On May 11, 2000, the Nisga’a and the governments of Canada and British Columbia signed the Nisga’a Final Agreement, the first modern treaty in the province, which provides the Nisga’a People with ownership of 2,019 square kilometres of land and rights to an annual allocation of salmon and other traditional foods. The treaty was also the first to include a provision for the return of ancestral items housed in Canadian museums.

Ni’isjoohl Memorial Pole in Ank’idaa near Nass River in British Columbia, 1927. (Photo: Canadian Museum of History, 69638)
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Ni’isjoohl Memorial Pole on display at the National Museum of Scotland. (Photo courtesy National Museums Scotland)
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By 2011, Wilp-Adokshl Nisga’a (Nisga’a Museum) opened in Lax̱g̱altsʼap. The purpose-built museum already houses upwards of 300 repatriated objects. Theresa Schober, the museum’s director and curator, hopes this is just the beginning — one of the museum’s mandates is to search internationally for other sacred items. “An incalculable number of cultural belongings were removed from the valley from the late 1800s through the early 1900s,” she says.

High on the wish list for repatriation was the Ni’isjoohl Memorial Pole. Parent says family Elders once tried to retrieve it, but it wasn’t until recently that the Nation had healed enough to have the critical expertise and infrastructure in place to arrange for repatriation. When Parent received a grant for what she calls a high-risk, high-reward research project, she was able to delve further into the history of the pole and locate essential documentation — proving the theft and supporting the case for repatriation.

Nisga'a delegation led by Sim'oogit Ni'isjool (Mr. Earl Stephens) and Sigidimnak’ Noxs Ts’aawit (Dr. Amy Parent) at the National Museum of Scotland. (Photo: Neil Hanna)
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So in August 2022, Parent was part of a seven-person Nisga’a delegation that journeyed to the National Museum of Scotland. When they arrived, they were among the first Nisga’a in almost 100 years to set eyes on the pole. “As we got close to it, it felt like the breath of our ancestors let out a sigh of relief,” recalls Parent. “It was palpable.”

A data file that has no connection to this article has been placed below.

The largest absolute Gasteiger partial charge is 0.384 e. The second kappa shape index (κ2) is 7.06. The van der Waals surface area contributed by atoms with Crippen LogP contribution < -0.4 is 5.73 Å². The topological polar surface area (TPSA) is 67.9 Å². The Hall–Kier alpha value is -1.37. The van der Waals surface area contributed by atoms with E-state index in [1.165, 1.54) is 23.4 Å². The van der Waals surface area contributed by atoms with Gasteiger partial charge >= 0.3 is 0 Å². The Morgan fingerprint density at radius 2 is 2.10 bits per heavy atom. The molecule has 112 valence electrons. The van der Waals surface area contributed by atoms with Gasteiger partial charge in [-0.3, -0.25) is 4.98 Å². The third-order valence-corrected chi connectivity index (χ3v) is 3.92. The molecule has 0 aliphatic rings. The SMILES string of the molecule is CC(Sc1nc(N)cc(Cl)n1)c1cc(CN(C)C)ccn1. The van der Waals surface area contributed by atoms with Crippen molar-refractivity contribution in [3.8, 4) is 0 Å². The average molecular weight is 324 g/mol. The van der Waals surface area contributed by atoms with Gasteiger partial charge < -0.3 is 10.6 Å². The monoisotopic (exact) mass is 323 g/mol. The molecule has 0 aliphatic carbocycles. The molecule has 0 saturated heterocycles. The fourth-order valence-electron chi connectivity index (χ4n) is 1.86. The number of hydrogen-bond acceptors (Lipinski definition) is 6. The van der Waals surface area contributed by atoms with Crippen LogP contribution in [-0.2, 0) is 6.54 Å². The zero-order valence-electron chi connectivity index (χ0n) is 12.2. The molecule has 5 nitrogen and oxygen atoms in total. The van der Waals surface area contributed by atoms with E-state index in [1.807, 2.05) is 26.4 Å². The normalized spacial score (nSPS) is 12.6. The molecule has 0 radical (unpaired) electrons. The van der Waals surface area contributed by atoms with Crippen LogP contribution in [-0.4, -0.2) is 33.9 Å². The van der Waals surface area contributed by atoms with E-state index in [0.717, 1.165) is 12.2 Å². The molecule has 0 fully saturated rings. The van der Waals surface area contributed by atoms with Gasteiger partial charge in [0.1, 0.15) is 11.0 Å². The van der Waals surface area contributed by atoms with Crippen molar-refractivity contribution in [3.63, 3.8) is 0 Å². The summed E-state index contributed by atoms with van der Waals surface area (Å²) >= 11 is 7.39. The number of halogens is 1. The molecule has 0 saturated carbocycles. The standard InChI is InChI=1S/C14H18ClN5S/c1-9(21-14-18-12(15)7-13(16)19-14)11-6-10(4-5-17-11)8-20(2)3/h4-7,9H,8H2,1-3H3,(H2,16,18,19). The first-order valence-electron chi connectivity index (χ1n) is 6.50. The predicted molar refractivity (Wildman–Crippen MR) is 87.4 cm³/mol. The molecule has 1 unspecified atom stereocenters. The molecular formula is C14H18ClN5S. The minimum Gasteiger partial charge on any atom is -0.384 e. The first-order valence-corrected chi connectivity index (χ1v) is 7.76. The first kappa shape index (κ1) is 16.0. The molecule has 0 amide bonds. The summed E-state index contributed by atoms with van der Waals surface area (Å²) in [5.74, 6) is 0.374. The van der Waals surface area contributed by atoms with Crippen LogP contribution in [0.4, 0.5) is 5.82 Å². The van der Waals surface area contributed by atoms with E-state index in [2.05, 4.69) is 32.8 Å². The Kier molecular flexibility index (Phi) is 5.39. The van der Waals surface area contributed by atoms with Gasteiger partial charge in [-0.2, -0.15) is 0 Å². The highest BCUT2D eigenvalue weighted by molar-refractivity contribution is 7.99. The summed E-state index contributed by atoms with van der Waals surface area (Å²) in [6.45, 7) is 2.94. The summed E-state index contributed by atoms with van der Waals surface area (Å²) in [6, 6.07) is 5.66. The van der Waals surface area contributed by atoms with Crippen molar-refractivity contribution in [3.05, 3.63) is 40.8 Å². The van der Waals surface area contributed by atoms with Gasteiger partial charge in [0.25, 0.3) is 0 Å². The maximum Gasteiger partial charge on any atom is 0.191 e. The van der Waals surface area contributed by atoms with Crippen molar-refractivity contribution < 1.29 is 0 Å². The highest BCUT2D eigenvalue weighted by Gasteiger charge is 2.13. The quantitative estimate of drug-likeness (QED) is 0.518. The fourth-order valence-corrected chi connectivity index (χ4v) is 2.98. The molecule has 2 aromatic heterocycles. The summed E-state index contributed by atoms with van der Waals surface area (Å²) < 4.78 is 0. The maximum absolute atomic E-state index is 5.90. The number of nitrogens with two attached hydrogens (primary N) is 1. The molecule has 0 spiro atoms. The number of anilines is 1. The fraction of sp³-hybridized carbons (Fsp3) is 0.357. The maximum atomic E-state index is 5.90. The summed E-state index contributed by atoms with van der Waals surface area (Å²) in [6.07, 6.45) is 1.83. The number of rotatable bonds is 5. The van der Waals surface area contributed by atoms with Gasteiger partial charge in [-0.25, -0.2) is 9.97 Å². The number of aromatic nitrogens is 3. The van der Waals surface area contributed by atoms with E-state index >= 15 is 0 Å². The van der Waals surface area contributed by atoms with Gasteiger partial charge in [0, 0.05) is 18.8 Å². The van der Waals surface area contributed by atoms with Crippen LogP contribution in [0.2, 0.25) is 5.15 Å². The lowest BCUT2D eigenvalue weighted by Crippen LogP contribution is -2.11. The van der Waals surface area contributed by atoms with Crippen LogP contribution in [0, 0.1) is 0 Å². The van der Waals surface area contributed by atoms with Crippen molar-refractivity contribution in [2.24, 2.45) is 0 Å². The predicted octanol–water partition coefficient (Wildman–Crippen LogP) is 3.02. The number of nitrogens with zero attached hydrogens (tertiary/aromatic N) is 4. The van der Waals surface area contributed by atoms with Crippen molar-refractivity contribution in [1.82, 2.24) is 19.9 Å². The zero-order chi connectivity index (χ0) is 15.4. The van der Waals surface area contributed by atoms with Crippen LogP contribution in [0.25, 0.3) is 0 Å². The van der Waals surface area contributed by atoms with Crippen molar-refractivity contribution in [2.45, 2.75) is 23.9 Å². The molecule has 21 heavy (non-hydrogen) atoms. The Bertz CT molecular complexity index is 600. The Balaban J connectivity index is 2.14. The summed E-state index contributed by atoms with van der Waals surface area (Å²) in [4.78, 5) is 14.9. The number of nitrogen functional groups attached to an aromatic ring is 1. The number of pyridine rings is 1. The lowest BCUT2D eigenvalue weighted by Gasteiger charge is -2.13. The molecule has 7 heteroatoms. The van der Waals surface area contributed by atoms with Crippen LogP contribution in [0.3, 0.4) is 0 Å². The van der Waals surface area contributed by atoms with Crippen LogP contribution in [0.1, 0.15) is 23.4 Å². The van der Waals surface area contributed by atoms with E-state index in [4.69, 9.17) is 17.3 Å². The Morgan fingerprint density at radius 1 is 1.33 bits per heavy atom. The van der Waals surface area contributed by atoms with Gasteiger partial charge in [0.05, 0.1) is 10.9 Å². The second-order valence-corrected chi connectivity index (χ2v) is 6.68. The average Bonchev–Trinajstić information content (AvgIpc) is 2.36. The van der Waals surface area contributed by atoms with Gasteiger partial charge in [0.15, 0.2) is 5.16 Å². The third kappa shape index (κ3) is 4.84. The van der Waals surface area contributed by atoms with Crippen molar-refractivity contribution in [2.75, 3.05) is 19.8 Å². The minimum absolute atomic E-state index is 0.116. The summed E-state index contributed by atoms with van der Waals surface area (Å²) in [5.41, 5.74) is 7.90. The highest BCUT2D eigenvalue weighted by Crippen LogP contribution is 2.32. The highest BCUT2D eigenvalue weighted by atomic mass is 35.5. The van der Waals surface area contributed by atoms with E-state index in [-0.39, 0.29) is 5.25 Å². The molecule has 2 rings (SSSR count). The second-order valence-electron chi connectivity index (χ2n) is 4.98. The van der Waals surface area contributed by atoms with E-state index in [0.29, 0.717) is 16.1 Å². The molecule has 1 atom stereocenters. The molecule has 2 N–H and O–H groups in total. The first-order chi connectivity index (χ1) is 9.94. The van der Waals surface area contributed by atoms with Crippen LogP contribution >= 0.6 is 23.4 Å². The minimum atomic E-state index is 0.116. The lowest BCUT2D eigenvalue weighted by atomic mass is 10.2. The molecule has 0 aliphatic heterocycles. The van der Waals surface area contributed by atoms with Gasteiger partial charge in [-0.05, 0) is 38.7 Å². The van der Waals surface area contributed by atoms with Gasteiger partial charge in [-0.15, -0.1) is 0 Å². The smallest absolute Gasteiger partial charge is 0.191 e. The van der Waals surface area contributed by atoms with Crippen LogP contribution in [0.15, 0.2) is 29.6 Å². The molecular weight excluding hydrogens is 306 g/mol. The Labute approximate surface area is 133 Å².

After ceremonies — which included bringing food to the pole — the delegation entered negotiations. “We explained our protocols and laws and that we were there to repatriate the pole and bring it home to where it belongs.” But in what Parent calls a clash of world views, the National Museum of Scotland was initially reluctant to proceed without a request from the Canadian or B.C. government. The Nisga’a negotiated the pole’s repatriation as a sovereign nation.

As discussions wrapped up, Parent says the delegation joked about just taking the pole home with them — but the National Museum of Scotland requested three months to make the decision. On December 1, 2022, the answer came back: the Ni’isjoohl memorial pole will be the first totem pole repatriated from the United Kingdom and the second to be returned from a European museum.

Soon the pole will be transferred home to Nisga’a land and take a position of honour in Wilp-Adokshl Nisga’a (Nisga’a Museum). Parent hopes this is the start of a new chapter.

“We hope that our story inspires our Indigenous relatives around the world to know that the impossible is possible when challenging colonial structures for the repatriation of our stolen cultural treasures. Justice for our ancestors will prevail.”